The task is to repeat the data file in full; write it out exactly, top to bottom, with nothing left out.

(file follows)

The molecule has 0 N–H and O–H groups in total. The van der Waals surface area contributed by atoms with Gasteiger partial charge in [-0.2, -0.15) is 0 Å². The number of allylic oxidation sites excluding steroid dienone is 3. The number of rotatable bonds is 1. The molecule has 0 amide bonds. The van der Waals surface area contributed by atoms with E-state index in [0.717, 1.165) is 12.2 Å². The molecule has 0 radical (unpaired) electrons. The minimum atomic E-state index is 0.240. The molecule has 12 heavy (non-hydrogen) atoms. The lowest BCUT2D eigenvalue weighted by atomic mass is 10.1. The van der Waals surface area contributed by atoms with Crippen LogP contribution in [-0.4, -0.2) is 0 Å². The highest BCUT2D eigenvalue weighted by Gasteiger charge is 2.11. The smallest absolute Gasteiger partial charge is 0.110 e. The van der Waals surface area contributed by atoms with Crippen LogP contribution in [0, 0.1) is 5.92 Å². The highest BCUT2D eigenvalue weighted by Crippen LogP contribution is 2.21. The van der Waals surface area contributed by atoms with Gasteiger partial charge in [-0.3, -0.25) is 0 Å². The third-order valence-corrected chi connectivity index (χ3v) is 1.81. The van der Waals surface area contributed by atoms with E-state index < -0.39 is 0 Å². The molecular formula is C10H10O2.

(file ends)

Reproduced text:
The molecule has 0 N–H and O–H groups in total. The van der Waals surface area contributed by atoms with Gasteiger partial charge in [-0.2, -0.15) is 0 Å². The number of allylic oxidation sites excluding steroid dienone is 3. The number of rotatable bonds is 1. The molecule has 0 amide bonds. The van der Waals surface area contributed by atoms with E-state index in [0.717, 1.165) is 12.2 Å². The molecule has 0 radical (unpaired) electrons. The minimum atomic E-state index is 0.240. The molecule has 12 heavy (non-hydrogen) atoms. The lowest BCUT2D eigenvalue weighted by atomic mass is 10.1. The van der Waals surface area contributed by atoms with Crippen LogP contribution in [-0.4, -0.2) is 0 Å². The highest BCUT2D eigenvalue weighted by Gasteiger charge is 2.11. The smallest absolute Gasteiger partial charge is 0.110 e. The van der Waals surface area contributed by atoms with Crippen LogP contribution in [0, 0.1) is 5.92 Å². The highest BCUT2D eigenvalue weighted by Crippen LogP contribution is 2.21. The van der Waals surface area contributed by atoms with Gasteiger partial charge in [-0.3, -0.25) is 0 Å². The third-order valence-corrected chi connectivity index (χ3v) is 1.81. The van der Waals surface area contributed by atoms with E-state index < -0.39 is 0 Å². The molecular formula is C10H10O2.